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LED currents?

Discussion in 'Electronic Design' started by Jan Panteltje, Dec 26, 2007.

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  1. I was just soldering a LED in a PIC circuit so I can test
    some software I am writing.
    Now I want low brightness, so I derated, 680 Ohm in series, 5V,
    3 V LED drop, green LED.
    I bought some of the brightest greens ones some time ago...
    Switched it on, had to close my eyes: 2.9 mA WAY to bright!!!

    So what do you guys use for LED current these days for a normal
    non blinding clear transparent green LED (say on indicator)? < 1mA?
  2. Jamie

    Jamie Guest

    how about PWM it?

    "I'd rather have a bottle in front of me than a frontal lobotomy"

    "Daily Thought:

  3. Winfield

    Winfield Guest

    Use a wide-viewing-angle diffused-lens LED,
    for an overall pleasant useful appearance.
  4. Guest

    Yeah LEDs are very efficient these days, almost blinded myself with a
    stupid SMT red LED on one of my projects.
    It was just supposed to be a power LED, not an optical warfare
  5. DJ Delorie

    DJ Delorie Guest

    For "blinky light" indicators, I use 1k per volt Vcc. So, 3.3k for
    3.3v, 4.7k for 5v, 12k for 12v, etc.

    That's less than 1mA current (due to the Vf drop), but it's enough to
    easily tell that the LED is on without casting that warm glow
    throughout the room.

    Example: for the average green LED (2.0V Vf) at 3.3v: (3.3 - 2.0) =
    1.3v across the resistor, 1.3v / 3300R = 0.4mA

    5v -> 0.6mA

    There is quite a range of "lumens" for LEDs, I like to buy the
    brighter ones because I can drive them directly from GPIO ports
    without the extra transistor.
  6. If the green LED is one of those InGaAlP ones, half a milliamp is
    probably about right for "normal LED indicator lamp" brightness. At that
    current, voltage drop is about 2.9 volts, so the dropping resistor would
    be about 3.9K or 4.7K or so.

    I have had some better ones work just fine at .3 milliamp.

    InGaAlP green LEDs tend to have nominal wavelengths around 520-530 nm.
    Their color varies a little with current, and at half a milliamp expect a
    pretty lime green or greenish lime green color.

    - Don Klipstein ()
  7. Joerg

    Joerg Guest

    Does anyone know what those super-bright LEDs in the Harborfreight head
    lamp can stomach over the long haul? There is no part number on them.
  8. Tim Williams

    Tim Williams Guest

    Gosh, I don't think I've *ever* seen an LED (singles, not a special type)
    with a part number on it.

    And those that do have numbers are hard (impossible?) to find references
    to, last I tried.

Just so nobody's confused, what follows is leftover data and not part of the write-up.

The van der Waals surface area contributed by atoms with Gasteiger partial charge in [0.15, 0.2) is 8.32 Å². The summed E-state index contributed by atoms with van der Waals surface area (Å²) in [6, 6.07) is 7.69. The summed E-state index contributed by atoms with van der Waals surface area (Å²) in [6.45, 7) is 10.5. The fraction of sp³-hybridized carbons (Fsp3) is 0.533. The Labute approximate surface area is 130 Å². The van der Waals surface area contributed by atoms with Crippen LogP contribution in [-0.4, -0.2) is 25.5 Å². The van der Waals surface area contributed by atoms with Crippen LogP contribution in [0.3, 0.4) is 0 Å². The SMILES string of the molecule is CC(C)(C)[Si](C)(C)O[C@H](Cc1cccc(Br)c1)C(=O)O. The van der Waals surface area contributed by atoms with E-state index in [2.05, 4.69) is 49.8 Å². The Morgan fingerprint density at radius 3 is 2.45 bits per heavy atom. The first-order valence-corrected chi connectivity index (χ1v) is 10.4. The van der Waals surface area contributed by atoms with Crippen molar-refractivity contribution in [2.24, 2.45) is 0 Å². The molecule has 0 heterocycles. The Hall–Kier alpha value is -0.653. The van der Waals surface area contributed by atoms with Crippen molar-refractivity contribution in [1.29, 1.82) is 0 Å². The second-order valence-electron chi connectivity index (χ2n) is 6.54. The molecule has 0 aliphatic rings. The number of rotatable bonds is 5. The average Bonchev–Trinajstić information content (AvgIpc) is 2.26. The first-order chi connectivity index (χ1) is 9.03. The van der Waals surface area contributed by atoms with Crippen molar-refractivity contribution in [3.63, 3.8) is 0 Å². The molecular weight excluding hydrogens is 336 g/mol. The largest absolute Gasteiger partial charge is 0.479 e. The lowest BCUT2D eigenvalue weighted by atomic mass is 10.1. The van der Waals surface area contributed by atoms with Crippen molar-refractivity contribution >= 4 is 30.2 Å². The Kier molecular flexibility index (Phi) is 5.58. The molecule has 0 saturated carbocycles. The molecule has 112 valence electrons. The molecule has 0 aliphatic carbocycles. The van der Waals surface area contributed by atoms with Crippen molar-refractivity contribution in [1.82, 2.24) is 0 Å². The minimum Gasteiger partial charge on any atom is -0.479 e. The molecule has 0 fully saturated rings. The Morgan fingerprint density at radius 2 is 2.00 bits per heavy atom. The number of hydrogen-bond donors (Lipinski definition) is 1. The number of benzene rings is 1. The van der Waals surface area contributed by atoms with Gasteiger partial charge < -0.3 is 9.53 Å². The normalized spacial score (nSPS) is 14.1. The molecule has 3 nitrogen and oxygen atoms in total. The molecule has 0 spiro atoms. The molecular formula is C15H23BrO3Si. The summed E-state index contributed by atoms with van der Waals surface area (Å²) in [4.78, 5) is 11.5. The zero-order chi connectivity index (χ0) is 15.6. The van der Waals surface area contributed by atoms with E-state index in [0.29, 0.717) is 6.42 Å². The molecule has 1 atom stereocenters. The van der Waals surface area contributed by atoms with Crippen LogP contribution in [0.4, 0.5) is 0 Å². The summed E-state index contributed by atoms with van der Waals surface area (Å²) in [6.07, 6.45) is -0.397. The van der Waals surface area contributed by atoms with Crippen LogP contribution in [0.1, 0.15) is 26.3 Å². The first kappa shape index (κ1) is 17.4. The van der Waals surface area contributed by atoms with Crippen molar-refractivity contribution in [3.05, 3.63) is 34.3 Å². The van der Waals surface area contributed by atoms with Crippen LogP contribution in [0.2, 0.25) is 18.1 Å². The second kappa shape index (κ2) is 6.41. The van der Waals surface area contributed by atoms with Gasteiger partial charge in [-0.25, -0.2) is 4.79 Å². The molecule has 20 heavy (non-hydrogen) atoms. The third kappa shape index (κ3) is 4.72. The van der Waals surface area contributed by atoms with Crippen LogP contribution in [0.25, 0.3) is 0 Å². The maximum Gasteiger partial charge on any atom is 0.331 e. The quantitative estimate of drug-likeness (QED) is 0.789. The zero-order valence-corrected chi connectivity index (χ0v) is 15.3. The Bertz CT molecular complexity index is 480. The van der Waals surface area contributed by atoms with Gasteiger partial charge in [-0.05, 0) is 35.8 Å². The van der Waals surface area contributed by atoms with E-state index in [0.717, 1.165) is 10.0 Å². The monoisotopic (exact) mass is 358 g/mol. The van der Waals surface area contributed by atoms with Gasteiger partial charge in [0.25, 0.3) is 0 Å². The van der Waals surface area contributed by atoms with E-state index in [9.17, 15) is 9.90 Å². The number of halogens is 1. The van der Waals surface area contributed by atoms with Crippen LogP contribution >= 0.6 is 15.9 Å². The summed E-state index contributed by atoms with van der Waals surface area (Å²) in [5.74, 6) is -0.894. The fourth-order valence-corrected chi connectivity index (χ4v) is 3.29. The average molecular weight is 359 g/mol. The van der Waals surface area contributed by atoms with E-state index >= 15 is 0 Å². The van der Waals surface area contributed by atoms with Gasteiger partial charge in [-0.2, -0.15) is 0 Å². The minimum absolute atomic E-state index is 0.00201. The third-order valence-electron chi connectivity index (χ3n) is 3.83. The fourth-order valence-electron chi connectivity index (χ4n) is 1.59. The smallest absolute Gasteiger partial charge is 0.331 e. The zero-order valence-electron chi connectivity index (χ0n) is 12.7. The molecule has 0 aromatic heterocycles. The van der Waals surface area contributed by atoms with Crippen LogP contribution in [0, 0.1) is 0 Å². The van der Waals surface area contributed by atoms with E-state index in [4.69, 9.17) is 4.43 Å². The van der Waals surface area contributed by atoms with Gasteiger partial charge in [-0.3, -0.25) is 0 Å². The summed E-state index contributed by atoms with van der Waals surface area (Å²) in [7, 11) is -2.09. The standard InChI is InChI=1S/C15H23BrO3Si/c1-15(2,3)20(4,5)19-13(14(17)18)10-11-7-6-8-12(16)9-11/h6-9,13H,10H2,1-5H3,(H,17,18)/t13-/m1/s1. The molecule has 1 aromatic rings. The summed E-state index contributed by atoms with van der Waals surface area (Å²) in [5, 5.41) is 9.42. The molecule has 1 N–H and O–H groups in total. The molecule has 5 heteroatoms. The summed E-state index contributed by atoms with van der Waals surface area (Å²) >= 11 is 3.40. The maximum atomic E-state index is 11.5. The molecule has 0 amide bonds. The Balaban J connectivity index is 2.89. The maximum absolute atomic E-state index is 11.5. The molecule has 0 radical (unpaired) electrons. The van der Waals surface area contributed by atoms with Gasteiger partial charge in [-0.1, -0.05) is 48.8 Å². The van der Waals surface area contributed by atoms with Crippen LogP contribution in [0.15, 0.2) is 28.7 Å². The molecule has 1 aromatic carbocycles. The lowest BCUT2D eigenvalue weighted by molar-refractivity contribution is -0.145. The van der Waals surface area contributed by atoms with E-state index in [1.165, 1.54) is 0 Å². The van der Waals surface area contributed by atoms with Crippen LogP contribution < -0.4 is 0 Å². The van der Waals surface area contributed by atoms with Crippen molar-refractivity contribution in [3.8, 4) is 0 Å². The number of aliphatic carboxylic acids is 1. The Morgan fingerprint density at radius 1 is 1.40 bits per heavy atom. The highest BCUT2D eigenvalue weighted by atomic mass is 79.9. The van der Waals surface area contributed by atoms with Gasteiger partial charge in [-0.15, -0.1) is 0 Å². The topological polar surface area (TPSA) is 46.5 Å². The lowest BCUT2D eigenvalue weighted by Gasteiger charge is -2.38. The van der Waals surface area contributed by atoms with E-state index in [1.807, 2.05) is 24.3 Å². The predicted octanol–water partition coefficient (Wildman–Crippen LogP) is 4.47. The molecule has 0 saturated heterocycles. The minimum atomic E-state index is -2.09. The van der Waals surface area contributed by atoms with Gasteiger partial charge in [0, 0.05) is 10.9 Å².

9. Henry Kiefer

    Henry Kiefer Guest

    Just test it. But I would wonder if they last longer than 100 hours.

    - Henry
  10. Most "regular size" white LEDs are characterized at 20 mA, and I hear a
    few life figures of 6,000 and 10,000 hours, though sometimes 50,000 hours
    for some.

    I have seen some with a halflife appearing to me about 4,000 hours at 30

    If you don't mind faster aging, my experience is that most don't mind 40
    mA too much and you have a fair chance of getting away with 50, especially
    with some heatsinking on the negative leads (such as large copper areas in
    a circuit board).

    Keep in mind that the usual white LEDs are nonlinear, with maximum
    efficiency when moderately underpowered (maybe 5 mA or so for "regular
    size" / "low power" ones).

    - Don Klipstein ()
  11. Yes that would work, but I need timers for other things too...
    And that would add a user control.
    Not a bad idea... maybe add a photo cell and measure room light....
    But it defeats simplicity :)
  12. Thank you Winfield, I will have a go at some catalogs.
  13. LOL
  14. Yes, looks like I will have to go to lower currents too.
  15. Thank you Don, that confirms also what DJ Delory suggests I use.
    Yes I think these LEDs are those InGaAlP, they are a different green then some older
    ones I have, I will play with the current a bit to see if the color changes.
  16. Eeyore

    Eeyore Guest

    Since WHEN did green LEDs have a Vf of 3V @ a couple of mA ? It'll be
    more like 1.6V.

    So I = 3.4/680 = 5mA

    If you bought an ultra-bright one no surprise. Also watch out for the
    view angle.

    Often about 3mA with a run-of-the-mill LED and 10mA if I want it to be

  17. Joerg

    Joerg Guest

    Well, that's why I was asking since they might drive them a bit past
    their usual limits :)
  18. Joerg

    Joerg Guest

    Thanks, Don, that's good information. So I'll keep them to 20mA then.
  19. In the long run they will ALL go dead.

    Best regards,
    Spehro Pefhany
  20. Joerg

    Joerg Guest

    Why is that? Sloppy processes or something like that?
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